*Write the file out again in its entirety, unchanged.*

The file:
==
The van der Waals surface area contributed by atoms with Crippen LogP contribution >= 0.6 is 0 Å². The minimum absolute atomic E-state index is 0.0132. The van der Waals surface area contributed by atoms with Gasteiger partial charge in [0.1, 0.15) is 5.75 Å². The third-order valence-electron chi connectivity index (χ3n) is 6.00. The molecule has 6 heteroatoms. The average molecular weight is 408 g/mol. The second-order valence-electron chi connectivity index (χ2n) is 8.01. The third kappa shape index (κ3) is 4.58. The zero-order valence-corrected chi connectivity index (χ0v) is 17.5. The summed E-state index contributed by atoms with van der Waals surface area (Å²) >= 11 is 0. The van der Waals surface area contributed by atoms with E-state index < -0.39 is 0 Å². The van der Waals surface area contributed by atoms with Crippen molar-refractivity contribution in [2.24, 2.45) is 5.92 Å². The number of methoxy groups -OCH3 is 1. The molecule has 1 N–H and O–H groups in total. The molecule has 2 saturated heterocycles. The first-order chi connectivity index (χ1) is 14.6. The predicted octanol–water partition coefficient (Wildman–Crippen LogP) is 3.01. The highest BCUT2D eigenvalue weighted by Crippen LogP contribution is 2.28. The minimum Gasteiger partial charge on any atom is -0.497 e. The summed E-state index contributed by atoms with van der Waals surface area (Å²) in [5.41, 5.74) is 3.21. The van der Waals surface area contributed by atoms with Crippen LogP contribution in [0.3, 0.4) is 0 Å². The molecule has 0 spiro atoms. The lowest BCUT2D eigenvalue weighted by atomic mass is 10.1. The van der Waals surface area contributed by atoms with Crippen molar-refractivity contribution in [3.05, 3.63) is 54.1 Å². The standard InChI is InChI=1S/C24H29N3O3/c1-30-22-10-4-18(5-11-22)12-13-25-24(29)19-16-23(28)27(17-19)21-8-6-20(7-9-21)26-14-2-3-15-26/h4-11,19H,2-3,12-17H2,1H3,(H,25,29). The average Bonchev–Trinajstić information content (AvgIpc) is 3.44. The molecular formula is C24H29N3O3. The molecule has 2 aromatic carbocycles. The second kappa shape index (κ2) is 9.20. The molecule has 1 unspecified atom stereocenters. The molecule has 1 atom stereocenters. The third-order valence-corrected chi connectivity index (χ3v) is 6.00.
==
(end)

The van der Waals surface area contributed by atoms with Crippen LogP contribution >= 0.6 is 0 Å². The minimum absolute atomic E-state index is 0.0132. The van der Waals surface area contributed by atoms with Gasteiger partial charge in [0.1, 0.15) is 5.75 Å². The third-order valence-electron chi connectivity index (χ3n) is 6.00. The molecule has 6 heteroatoms. The average molecular weight is 408 g/mol. The second-order valence-electron chi connectivity index (χ2n) is 8.01. The third kappa shape index (κ3) is 4.58. The zero-order valence-corrected chi connectivity index (χ0v) is 17.5. The summed E-state index contributed by atoms with van der Waals surface area (Å²) >= 11 is 0. The van der Waals surface area contributed by atoms with E-state index < -0.39 is 0 Å². The van der Waals surface area contributed by atoms with Crippen molar-refractivity contribution in [2.24, 2.45) is 5.92 Å². The number of methoxy groups -OCH3 is 1. The molecule has 1 N–H and O–H groups in total. The molecule has 2 saturated heterocycles. The first-order chi connectivity index (χ1) is 14.6. The predicted octanol–water partition coefficient (Wildman–Crippen LogP) is 3.01. The highest BCUT2D eigenvalue weighted by Crippen LogP contribution is 2.28. The minimum Gasteiger partial charge on any atom is -0.497 e. The summed E-state index contributed by atoms with van der Waals surface area (Å²) in [5.41, 5.74) is 3.21. The van der Waals surface area contributed by atoms with Crippen LogP contribution in [0.3, 0.4) is 0 Å². The molecule has 0 spiro atoms. The lowest BCUT2D eigenvalue weighted by atomic mass is 10.1. The van der Waals surface area contributed by atoms with Crippen molar-refractivity contribution in [3.05, 3.63) is 54.1 Å². The standard InChI is InChI=1S/C24H29N3O3/c1-30-22-10-4-18(5-11-22)12-13-25-24(29)19-16-23(28)27(17-19)21-8-6-20(7-9-21)26-14-2-3-15-26/h4-11,19H,2-3,12-17H2,1H3,(H,25,29). The average Bonchev–Trinajstić information content (AvgIpc) is 3.44. The molecular formula is C24H29N3O3. The molecule has 2 aromatic carbocycles. The second kappa shape index (κ2) is 9.20. The molecule has 1 unspecified atom stereocenters. The molecule has 1 atom stereocenters. The third-order valence-corrected chi connectivity index (χ3v) is 6.00.